Heterozygous mutations in the STXBP1 gene encoding the presynaptic protein MUNC18-1 cause STXBP1 encephalopathy, characterized by developmental delay, intellectual disability and epilepsy. Impaired mutant protein stability leading to reduced synaptic transmission is considered the main underlying pathogenetic mechanism. Here, we report the first two cases carrying a homozygous STXBP1 mutation, where their heterozygous siblings and mother are asymptomatic. Both cases were diagnosed with Lennox-Gastaut syndrome. In Munc18-1 null mouse neurons, protein stability of the disease variant (L446F) is less dramatically affected than previously observed for heterozygous disease mutants. Neurons expressing Munc18L446F showed minor changes in morphology and synapse density. However, patch clamp recordings demonstrated that L446F causes a 2-fold increase in evoked synaptic transmission. Conversely, paired pulse plasticity was reduced and recovery after stimulus trains also. Spontaneous release frequency and amplitude, the readily releasable vesicle pool and the kinetics of short-term plasticity were all normal. Hence, the homozygous L446F mutation causes a gain-of-function phenotype regarding release probability and synaptic transmission while having less impact on protein levels than previously reported (heterozygous) mutations. These data show that STXBP1 mutations produce divergent cellular effects, resulting in different clinical features, while sharing the overarching encephalopathic phenotype (developmental delay, intellectual disability and epilepsy).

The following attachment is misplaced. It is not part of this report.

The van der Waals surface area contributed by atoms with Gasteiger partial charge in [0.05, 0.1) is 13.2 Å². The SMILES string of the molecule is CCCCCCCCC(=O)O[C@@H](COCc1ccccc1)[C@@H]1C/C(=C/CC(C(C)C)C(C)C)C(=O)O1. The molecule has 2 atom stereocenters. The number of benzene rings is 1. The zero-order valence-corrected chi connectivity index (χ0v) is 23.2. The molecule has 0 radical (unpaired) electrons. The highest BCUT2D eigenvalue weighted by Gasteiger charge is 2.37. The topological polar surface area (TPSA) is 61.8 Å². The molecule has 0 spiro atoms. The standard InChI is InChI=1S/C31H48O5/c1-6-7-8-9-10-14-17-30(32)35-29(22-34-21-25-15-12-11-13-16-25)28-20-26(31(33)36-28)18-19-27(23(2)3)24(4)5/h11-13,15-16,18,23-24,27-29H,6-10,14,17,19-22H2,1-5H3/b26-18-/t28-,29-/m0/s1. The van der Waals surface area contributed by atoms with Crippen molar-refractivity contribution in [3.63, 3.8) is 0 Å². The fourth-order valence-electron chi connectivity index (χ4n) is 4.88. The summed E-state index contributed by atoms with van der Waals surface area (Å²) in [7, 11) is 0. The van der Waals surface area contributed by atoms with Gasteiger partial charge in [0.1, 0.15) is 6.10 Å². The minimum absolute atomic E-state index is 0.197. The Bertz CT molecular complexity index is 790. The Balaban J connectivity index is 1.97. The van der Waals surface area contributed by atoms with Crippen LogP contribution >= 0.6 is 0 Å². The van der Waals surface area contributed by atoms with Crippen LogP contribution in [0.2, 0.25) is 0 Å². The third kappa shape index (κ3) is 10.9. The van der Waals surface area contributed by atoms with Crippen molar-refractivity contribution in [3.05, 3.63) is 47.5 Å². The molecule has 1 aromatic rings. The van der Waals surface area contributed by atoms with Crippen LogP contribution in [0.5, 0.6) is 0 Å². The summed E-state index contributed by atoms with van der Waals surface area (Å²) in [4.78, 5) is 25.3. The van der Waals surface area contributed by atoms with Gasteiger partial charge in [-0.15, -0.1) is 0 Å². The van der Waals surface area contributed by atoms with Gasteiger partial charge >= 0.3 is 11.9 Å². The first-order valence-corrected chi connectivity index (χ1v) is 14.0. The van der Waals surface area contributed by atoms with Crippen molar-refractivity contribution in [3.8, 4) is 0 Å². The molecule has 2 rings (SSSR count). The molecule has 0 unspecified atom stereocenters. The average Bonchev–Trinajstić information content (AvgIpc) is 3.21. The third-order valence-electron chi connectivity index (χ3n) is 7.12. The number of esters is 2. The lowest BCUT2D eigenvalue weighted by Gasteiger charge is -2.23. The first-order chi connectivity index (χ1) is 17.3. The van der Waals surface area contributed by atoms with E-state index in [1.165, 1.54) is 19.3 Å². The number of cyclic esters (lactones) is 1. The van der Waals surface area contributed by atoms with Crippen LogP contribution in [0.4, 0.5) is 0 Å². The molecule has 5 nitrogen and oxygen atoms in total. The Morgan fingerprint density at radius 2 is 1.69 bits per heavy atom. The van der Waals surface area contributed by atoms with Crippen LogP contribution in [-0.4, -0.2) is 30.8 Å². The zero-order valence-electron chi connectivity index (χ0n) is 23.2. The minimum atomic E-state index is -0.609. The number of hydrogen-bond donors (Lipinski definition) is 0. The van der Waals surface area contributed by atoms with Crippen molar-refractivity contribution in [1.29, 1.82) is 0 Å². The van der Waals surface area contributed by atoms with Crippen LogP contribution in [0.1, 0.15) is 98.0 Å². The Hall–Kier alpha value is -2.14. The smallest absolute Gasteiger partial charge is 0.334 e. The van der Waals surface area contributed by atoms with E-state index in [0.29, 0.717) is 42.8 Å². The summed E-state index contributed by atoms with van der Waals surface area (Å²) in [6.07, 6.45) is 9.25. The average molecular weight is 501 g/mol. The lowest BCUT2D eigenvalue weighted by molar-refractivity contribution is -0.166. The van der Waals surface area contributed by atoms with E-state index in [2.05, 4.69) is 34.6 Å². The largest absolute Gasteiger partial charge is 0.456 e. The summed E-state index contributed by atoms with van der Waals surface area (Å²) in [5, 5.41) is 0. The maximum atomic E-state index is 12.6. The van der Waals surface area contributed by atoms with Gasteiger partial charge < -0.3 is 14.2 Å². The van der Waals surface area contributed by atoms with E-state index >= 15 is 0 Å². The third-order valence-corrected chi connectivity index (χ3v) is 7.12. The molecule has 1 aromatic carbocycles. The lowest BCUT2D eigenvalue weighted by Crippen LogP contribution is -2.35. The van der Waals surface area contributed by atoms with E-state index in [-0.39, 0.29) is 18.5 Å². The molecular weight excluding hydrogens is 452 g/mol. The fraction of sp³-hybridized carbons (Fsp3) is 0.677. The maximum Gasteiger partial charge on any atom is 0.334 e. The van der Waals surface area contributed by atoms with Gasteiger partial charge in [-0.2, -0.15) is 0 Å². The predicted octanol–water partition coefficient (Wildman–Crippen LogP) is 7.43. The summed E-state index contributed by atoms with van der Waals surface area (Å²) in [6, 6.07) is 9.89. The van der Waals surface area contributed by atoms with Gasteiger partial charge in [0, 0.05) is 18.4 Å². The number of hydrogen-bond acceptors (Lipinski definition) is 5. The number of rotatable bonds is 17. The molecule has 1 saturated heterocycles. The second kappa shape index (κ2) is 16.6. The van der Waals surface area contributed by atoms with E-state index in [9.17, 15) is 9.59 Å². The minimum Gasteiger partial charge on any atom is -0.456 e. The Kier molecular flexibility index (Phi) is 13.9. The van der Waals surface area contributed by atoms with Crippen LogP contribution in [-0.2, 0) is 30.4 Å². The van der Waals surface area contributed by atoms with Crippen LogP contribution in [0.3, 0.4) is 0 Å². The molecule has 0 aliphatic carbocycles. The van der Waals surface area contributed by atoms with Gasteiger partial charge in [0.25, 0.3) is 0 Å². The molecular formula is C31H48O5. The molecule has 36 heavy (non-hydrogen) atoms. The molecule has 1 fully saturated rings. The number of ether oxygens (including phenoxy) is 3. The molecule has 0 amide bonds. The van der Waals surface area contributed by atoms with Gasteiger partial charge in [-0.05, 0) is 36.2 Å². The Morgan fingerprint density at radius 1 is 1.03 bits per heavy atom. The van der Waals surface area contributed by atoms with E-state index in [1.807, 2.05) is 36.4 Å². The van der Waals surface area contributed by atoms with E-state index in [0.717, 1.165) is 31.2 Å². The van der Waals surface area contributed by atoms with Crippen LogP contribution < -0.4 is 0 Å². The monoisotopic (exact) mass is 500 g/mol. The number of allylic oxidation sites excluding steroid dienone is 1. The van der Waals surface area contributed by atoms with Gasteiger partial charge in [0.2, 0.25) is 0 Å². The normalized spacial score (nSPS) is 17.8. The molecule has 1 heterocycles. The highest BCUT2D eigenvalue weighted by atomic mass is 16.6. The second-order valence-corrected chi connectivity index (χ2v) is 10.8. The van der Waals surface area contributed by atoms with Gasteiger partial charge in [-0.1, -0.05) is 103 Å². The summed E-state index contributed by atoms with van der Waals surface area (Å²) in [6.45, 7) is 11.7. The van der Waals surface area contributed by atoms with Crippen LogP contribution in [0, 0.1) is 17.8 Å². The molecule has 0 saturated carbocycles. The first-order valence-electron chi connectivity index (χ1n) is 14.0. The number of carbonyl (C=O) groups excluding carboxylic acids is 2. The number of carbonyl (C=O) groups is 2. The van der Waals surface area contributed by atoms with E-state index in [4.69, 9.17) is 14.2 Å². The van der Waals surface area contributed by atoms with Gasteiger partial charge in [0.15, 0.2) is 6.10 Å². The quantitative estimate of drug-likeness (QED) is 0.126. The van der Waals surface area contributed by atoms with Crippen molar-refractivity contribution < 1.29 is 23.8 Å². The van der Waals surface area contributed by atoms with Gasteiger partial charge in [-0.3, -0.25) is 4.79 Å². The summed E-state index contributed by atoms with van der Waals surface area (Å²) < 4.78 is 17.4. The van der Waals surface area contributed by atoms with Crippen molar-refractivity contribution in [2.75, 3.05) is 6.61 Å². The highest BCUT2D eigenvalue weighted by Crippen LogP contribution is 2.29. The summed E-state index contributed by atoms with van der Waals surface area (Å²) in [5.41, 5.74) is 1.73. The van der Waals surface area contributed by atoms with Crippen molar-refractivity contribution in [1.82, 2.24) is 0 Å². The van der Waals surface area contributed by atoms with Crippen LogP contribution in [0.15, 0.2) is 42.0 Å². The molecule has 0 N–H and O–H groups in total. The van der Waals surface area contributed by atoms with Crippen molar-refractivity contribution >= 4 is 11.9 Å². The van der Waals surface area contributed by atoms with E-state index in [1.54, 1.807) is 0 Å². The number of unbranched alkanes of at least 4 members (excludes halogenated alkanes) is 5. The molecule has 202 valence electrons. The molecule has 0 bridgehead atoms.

Homozygous STXBP1 variant causes encephalopathy and gain-of-function in synaptic transmission

Iacomino M.;Striano P.;Zara F
2020

Abstract

Heterozygous mutations in the STXBP1 gene encoding the presynaptic protein MUNC18-1 cause STXBP1 encephalopathy, characterized by developmental delay, intellectual disability and epilepsy. Impaired mutant protein stability leading to reduced synaptic transmission is considered the main underlying pathogenetic mechanism. Here, we report the first two cases carrying a homozygous STXBP1 mutation, where their heterozygous siblings and mother are asymptomatic. Both cases were diagnosed with Lennox-Gastaut syndrome. In Munc18-1 null mouse neurons, protein stability of the disease variant (L446F) is less dramatically affected than previously observed for heterozygous disease mutants. Neurons expressing Munc18L446F showed minor changes in morphology and synapse density. However, patch clamp recordings demonstrated that L446F causes a 2-fold increase in evoked synaptic transmission. Conversely, paired pulse plasticity was reduced and recovery after stimulus trains also. Spontaneous release frequency and amplitude, the readily releasable vesicle pool and the kinetics of short-term plasticity were all normal. Hence, the homozygous L446F mutation causes a gain-of-function phenotype regarding release probability and synaptic transmission while having less impact on protein levels than previously reported (heterozygous) mutations. These data show that STXBP1 mutations produce divergent cellular effects, resulting in different clinical features, while sharing the overarching encephalopathic phenotype (developmental delay, intellectual disability and epilepsy).
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Utilizza questo identificativo per citare o creare un link a questo documento: https://hdl.handle.net/11567/1021888
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